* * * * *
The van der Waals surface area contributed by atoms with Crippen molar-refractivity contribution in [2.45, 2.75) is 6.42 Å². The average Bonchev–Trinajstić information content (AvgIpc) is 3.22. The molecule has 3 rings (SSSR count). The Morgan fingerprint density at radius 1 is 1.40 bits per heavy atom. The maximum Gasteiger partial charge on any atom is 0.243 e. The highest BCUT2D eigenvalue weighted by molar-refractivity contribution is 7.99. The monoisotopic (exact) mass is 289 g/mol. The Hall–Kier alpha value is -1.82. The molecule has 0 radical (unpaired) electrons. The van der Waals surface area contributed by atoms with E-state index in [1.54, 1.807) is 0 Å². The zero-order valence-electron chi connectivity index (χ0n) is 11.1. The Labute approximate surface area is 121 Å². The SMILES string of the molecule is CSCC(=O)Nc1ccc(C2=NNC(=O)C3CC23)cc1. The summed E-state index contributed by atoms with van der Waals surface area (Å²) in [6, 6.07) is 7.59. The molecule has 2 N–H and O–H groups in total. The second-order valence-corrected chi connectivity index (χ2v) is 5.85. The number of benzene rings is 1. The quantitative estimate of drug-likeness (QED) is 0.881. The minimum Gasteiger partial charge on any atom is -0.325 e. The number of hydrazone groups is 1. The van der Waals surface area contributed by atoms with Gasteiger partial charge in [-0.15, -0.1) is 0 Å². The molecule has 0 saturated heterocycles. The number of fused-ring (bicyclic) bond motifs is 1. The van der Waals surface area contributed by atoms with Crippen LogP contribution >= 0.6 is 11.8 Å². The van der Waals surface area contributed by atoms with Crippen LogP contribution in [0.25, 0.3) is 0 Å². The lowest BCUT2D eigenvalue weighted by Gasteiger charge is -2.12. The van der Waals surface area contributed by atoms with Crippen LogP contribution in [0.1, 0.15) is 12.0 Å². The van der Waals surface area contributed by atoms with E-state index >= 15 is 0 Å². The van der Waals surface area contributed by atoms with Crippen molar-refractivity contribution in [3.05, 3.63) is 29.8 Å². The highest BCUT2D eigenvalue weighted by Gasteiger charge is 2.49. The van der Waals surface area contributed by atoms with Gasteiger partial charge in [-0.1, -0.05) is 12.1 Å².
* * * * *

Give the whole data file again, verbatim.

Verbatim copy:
The van der Waals surface area contributed by atoms with Crippen molar-refractivity contribution in [2.45, 2.75) is 6.42 Å². The average Bonchev–Trinajstić information content (AvgIpc) is 3.22. The molecule has 3 rings (SSSR count). The Morgan fingerprint density at radius 1 is 1.40 bits per heavy atom. The maximum Gasteiger partial charge on any atom is 0.243 e. The highest BCUT2D eigenvalue weighted by molar-refractivity contribution is 7.99. The monoisotopic (exact) mass is 289 g/mol. The Hall–Kier alpha value is -1.82. The molecule has 0 radical (unpaired) electrons. The van der Waals surface area contributed by atoms with E-state index in [1.54, 1.807) is 0 Å². The zero-order valence-electron chi connectivity index (χ0n) is 11.1. The Labute approximate surface area is 121 Å². The SMILES string of the molecule is CSCC(=O)Nc1ccc(C2=NNC(=O)C3CC23)cc1. The summed E-state index contributed by atoms with van der Waals surface area (Å²) in [6, 6.07) is 7.59. The molecule has 2 N–H and O–H groups in total. The second-order valence-corrected chi connectivity index (χ2v) is 5.85. The number of benzene rings is 1. The quantitative estimate of drug-likeness (QED) is 0.881. The minimum Gasteiger partial charge on any atom is -0.325 e. The number of hydrazone groups is 1. The van der Waals surface area contributed by atoms with Gasteiger partial charge in [-0.15, -0.1) is 0 Å². The molecule has 0 saturated heterocycles. The number of fused-ring (bicyclic) bond motifs is 1. The van der Waals surface area contributed by atoms with Crippen LogP contribution >= 0.6 is 11.8 Å². The van der Waals surface area contributed by atoms with Crippen LogP contribution in [0.25, 0.3) is 0 Å². The lowest BCUT2D eigenvalue weighted by Gasteiger charge is -2.12. The van der Waals surface area contributed by atoms with Crippen LogP contribution in [0.1, 0.15) is 12.0 Å². The van der Waals surface area contributed by atoms with E-state index >= 15 is 0 Å². The van der Waals surface area contributed by atoms with Crippen molar-refractivity contribution in [3.05, 3.63) is 29.8 Å². The highest BCUT2D eigenvalue weighted by Gasteiger charge is 2.49. The van der Waals surface area contributed by atoms with Gasteiger partial charge in [-0.1, -0.05) is 12.1 Å².